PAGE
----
REGINA, Saskatchewan, Canada — Teaching acceptance of LGBTQ students needs to be part of the school curriculum in Canada because the majority of bullying in schools is centered in homophobic attitudes, says James McNinch, Dean of Education at the University of Regina.
“We have anti-bullying programs across this country, but very few of them point out that most bullying occurs around perceptions of people, or name-calling related to, someone being gay or lesbian,” said McNinch, who has studied how gender and sexual identity is treated in the nation’s schools.
Support programs for LGBTQ students are “hit and miss” in Canada, he said.
After the recent suicide of 15-year-old Ottawa resident Jamie Hubley, which has put homophobic bullying under intense scrutiny, McNinch warns that more students are coming out at a younger age and schools need to change their attitudes and approach to same-sex issues.
“Kids are going to continue to be coming out at a younger and younger age and schools have to be prepared to support them,” said McNinch, “Even the fact the school Jamie went to would only allow the group he wanted to start to be called a “rainbow club” means the word gay is like the elephant in the room.”
A major change to Ontario’s sex education curriculum was proposed in the summer of 2010, but Premier Dalton McGuinty backed away at the last minute after backlash from some interest groups across the province.
University of Ottawa education professor Joel Westheimer agreed with McNinch, saying many schools do not acknowledge homophobia is the backbone of a lot of bullying.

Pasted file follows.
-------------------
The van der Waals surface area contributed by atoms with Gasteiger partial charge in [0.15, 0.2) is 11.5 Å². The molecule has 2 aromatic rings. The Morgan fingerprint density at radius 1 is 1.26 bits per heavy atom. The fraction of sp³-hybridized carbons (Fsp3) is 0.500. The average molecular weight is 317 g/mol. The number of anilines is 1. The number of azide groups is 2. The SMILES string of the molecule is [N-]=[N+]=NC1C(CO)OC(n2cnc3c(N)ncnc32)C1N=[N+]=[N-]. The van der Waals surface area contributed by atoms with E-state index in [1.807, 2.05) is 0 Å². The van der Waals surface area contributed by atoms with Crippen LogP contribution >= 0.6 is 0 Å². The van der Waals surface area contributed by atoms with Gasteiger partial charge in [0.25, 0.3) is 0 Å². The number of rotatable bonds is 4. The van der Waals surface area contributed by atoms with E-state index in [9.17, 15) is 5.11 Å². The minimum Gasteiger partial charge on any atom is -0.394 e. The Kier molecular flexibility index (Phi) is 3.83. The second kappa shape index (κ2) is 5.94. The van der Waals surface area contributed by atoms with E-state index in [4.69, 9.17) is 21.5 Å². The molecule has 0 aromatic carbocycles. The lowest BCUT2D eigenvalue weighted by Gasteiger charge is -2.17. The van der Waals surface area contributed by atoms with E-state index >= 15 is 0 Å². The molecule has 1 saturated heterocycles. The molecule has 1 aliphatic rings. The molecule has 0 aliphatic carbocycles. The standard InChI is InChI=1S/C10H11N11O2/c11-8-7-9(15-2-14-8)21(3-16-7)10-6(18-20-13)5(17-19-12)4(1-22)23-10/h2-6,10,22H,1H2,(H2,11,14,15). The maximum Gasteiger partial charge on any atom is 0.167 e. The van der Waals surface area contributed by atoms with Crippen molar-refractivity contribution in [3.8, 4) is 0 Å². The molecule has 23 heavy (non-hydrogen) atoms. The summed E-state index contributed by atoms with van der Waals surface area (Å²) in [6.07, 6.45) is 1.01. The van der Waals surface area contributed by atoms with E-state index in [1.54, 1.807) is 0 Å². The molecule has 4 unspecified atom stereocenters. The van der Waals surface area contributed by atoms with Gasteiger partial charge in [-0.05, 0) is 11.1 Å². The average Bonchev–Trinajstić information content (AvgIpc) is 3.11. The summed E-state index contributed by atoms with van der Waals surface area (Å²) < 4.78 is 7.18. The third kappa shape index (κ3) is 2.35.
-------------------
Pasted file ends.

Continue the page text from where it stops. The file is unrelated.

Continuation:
He added a lot of anti-bullying programs and promises are made on a whim after a tragic event. pointing to newly-appointed Education Minister Laurel Broten, who said Thursday she would find out if the school system could have done more to prevent Hubley’s suicide.
“Right now in schools, teachers are not given the freedom to create the closer communities that prevent this kind of bullying where students know each other in deeper relationships and teachers get to know students,” Westheimer said during a conversation on CBC Radio’s Ottawa Morning Friday.
McNinch said he believes the solution can be gay-straight alliances within schools. But often, straight female student activists are behind them and there is not enough support from teachers and administration. As a result, they often fall apart after the student graduates. But research shows any support for adolescents who choose to come out as gay, lesbian, bisexual or transsexual in high school or earlier is essential.
“I think, in schools, what we need to do is not to be afraid to name what we know is a common occurrence — and that is: people whose sexual orientation is not heterosexual,” he said. “There’s this huge gap between the romance of a Glee-type program and where you’re shoved up against the locker and called a ‘fag.'”